# No four cells forming a rectangle

You are given a 5x5 square grid with 25 cells. Can you paint 12 cells, such that no 4 painted cells form the corners of a rectangle with sides parallel to the edges of the grid? Good luck!

Yes.

OXXXX
XXOOO
XOXOO
XOOXO
XOOOX


This extends to any $$n \times n$$ grid, on which you can paint $$3(n - 1)$$ cells.

• You got it! We can actually do better than $3n-3$ in general. See oeis.org/A072567 – Dmitry Kamenetsky Feb 7 at 7:50
• Thanks for the link. I knew the projective plane interpretation since very long ago. There are some more interesting results in the linked page. – WhatsUp Feb 7 at 8:00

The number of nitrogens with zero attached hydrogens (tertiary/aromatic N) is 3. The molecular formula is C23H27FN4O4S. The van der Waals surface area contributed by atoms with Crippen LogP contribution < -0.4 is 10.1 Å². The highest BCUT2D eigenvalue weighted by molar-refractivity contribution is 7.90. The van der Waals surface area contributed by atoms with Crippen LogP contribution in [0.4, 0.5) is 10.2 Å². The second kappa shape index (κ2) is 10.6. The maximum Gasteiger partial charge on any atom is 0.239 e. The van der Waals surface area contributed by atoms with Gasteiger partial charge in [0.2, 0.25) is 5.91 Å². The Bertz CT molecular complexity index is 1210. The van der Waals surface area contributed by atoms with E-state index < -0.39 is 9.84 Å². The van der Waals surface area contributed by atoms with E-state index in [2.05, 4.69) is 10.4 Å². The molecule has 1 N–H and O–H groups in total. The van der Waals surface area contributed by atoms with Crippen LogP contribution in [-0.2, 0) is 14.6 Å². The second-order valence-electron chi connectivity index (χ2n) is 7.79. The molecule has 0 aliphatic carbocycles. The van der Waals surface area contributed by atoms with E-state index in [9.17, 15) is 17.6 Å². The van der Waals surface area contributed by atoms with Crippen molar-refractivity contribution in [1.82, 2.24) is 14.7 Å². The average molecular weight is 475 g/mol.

Same method as for this previous similar question:

• Put labels $$A, B, C, D, E$$ along the top for each column, then label the rows by certain subsets of the set $$\{A, B, C, D, E\}$$.

• 5 rows, so 5 different subsets.

• 12 painted cells, so the sizes of all subsets sum to 12.

• No rectangles, so no pair of subsets has two elements in common.

How can we do this? For example,

$$\{A,B\}$$, $$\{A,C\}$$, $$\{A,D\}$$, $$\{A,E\}$$, $$\{B,C,D,E\}$$, which gives

• I only see 11 painted cells in your picture, and the question asks for 12. I think painting R1C5 would give you a legal twelfth. – bobble Feb 7 at 15:07
• @bobble Oops. My list of sets was right, but somehow I clicked the wrong cells in the picture when making the diagonal. Fixed. – Rand al'Thor Feb 7 at 15:50